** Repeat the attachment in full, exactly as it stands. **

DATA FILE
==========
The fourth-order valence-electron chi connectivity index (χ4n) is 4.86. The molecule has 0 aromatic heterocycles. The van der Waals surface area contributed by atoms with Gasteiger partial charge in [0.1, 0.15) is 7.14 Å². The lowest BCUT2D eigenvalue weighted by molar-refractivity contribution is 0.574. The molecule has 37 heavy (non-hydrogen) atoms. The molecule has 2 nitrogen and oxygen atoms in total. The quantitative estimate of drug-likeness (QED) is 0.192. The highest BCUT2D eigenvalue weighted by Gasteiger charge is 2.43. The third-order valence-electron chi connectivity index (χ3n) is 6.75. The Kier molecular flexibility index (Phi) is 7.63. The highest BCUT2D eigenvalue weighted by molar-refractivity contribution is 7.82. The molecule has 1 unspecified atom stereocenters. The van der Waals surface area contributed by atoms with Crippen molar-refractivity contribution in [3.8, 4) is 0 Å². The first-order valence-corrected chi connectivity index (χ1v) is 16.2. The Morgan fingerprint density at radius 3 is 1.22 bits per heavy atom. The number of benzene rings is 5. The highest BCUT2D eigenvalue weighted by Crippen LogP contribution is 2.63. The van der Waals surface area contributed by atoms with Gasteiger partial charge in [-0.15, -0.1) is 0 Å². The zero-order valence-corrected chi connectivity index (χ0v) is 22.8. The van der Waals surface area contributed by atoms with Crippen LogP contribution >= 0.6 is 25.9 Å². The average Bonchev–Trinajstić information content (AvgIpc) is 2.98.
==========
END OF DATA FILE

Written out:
The fourth-order valence-electron chi connectivity index (χ4n) is 4.86. The molecule has 0 aromatic heterocycles. The van der Waals surface area contributed by atoms with Gasteiger partial charge in [0.1, 0.15) is 7.14 Å². The lowest BCUT2D eigenvalue weighted by molar-refractivity contribution is 0.574. The molecule has 37 heavy (non-hydrogen) atoms. The molecule has 2 nitrogen and oxygen atoms in total. The quantitative estimate of drug-likeness (QED) is 0.192. The highest BCUT2D eigenvalue weighted by Gasteiger charge is 2.43. The third-order valence-electron chi connectivity index (χ3n) is 6.75. The Kier molecular flexibility index (Phi) is 7.63. The highest BCUT2D eigenvalue weighted by molar-refractivity contribution is 7.82. The molecule has 1 unspecified atom stereocenters. The van der Waals surface area contributed by atoms with Crippen molar-refractivity contribution in [3.8, 4) is 0 Å². The first-order valence-corrected chi connectivity index (χ1v) is 16.2. The Morgan fingerprint density at radius 3 is 1.22 bits per heavy atom. The number of benzene rings is 5. The highest BCUT2D eigenvalue weighted by Crippen LogP contribution is 2.63. The van der Waals surface area contributed by atoms with Gasteiger partial charge in [-0.15, -0.1) is 0 Å². The zero-order valence-corrected chi connectivity index (χ0v) is 22.8. The van der Waals surface area contributed by atoms with Crippen LogP contribution >= 0.6 is 25.9 Å². The average Bonchev–Trinajstić information content (AvgIpc) is 2.98.